9. The pintle unit of claim 8 wherein said one of said tapered pintle elements includes a flat area to interact with a flat area on the oppositely tapered pintle and lock said seam in a wedging fashion.
10. The pintle unit of claim 9 wherein said flat area of said one of said pintle elements includes a groove which receives a tongue on said flat area of said oppositely tapered pintle element.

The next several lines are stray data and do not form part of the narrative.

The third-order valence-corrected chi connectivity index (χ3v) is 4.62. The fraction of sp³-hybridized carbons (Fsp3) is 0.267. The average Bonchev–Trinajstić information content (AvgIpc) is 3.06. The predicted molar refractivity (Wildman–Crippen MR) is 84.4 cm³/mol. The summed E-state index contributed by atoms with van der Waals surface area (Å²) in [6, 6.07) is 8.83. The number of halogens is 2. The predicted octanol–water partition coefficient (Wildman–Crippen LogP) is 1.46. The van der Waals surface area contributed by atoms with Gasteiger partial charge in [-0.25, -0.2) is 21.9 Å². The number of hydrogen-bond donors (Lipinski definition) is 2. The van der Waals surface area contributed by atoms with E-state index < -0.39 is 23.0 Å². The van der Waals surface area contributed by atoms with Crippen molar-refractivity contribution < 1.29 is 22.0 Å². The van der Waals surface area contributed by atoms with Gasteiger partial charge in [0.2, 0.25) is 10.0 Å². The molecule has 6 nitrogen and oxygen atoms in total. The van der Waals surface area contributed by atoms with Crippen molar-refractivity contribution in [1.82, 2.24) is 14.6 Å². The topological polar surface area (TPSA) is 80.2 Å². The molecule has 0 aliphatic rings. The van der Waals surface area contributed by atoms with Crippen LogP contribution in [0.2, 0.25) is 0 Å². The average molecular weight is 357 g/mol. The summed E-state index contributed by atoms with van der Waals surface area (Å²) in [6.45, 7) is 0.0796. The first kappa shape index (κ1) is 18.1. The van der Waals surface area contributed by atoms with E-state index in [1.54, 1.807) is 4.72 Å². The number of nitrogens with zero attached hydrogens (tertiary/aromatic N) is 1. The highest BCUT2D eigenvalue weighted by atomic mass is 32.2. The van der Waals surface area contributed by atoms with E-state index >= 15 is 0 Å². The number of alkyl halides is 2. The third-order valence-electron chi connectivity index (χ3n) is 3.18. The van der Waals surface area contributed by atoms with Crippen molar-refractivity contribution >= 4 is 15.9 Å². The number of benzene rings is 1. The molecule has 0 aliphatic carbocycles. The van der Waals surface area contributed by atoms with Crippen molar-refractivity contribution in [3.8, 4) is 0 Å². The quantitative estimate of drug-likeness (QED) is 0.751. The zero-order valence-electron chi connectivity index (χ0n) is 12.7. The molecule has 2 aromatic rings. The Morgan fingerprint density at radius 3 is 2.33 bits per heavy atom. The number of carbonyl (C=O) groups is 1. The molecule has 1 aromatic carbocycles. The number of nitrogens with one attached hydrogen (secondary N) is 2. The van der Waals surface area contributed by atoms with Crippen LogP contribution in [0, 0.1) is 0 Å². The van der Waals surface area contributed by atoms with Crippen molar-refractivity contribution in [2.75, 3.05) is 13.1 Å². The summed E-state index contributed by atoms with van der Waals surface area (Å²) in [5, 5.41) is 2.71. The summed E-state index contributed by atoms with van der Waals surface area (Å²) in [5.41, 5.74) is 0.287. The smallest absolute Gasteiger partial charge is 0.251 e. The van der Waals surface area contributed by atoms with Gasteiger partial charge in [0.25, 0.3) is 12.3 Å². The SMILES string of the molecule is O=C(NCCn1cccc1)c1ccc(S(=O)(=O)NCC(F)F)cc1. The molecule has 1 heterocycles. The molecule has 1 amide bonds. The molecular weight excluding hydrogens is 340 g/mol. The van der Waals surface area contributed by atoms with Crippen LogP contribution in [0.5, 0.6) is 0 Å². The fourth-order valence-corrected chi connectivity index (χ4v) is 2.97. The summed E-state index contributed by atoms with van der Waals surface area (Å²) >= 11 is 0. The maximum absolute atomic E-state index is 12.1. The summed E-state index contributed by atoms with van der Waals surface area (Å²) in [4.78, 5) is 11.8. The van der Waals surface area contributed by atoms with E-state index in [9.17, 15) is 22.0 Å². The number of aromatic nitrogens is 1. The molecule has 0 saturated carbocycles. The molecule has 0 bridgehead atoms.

11. The pintle unit of claim 9 wherein the flat tapered areas include complimentary zig-zag surfaces.
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|3831297||August 1974||Lanz et al.|
|4007303||February 8, 1977||Schuster et al.|
|4138864||February 13, 1979||Bennett|
|4250822||February 17, 1981||Fickers|
|4344209||August 17, 1982||Harwood|
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International Classification: D06H 500; F16G 302;